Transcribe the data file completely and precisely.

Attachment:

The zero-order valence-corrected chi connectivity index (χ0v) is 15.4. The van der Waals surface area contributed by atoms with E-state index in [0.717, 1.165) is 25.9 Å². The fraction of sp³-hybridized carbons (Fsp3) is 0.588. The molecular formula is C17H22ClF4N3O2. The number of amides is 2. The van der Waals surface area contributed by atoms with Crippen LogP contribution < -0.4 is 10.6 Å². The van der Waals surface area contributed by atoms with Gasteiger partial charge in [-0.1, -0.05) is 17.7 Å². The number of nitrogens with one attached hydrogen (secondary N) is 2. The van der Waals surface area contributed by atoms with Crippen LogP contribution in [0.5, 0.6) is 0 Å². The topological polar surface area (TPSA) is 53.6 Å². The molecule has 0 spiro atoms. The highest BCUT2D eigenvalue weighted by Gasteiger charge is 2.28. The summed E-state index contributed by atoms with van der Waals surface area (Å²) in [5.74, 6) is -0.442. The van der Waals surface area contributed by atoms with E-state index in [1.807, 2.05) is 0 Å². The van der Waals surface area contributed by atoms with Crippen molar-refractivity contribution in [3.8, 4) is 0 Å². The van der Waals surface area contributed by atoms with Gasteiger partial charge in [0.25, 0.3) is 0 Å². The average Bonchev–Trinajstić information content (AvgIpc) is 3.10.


The zero-order valence-corrected chi connectivity index (χ0v) is 15.4. The van der Waals surface area contributed by atoms with E-state index in [0.717, 1.165) is 25.9 Å². The fraction of sp³-hybridized carbons (Fsp3) is 0.588. The molecular formula is C17H22ClF4N3O2. The number of amides is 2. The van der Waals surface area contributed by atoms with Crippen LogP contribution < -0.4 is 10.6 Å². The van der Waals surface area contributed by atoms with Gasteiger partial charge in [-0.1, -0.05) is 17.7 Å². The number of nitrogens with one attached hydrogen (secondary N) is 2. The van der Waals surface area contributed by atoms with Crippen LogP contribution in [0.5, 0.6) is 0 Å². The topological polar surface area (TPSA) is 53.6 Å². The molecule has 0 spiro atoms. The highest BCUT2D eigenvalue weighted by Gasteiger charge is 2.28. The summed E-state index contributed by atoms with van der Waals surface area (Å²) in [5.74, 6) is -0.442. The van der Waals surface area contributed by atoms with E-state index in [1.807, 2.05) is 0 Å². The van der Waals surface area contributed by atoms with Crippen molar-refractivity contribution in [3.8, 4) is 0 Å². The van der Waals surface area contributed by atoms with Gasteiger partial charge in [0.25, 0.3) is 0 Å². The average Bonchev–Trinajstić information content (AvgIpc) is 3.10.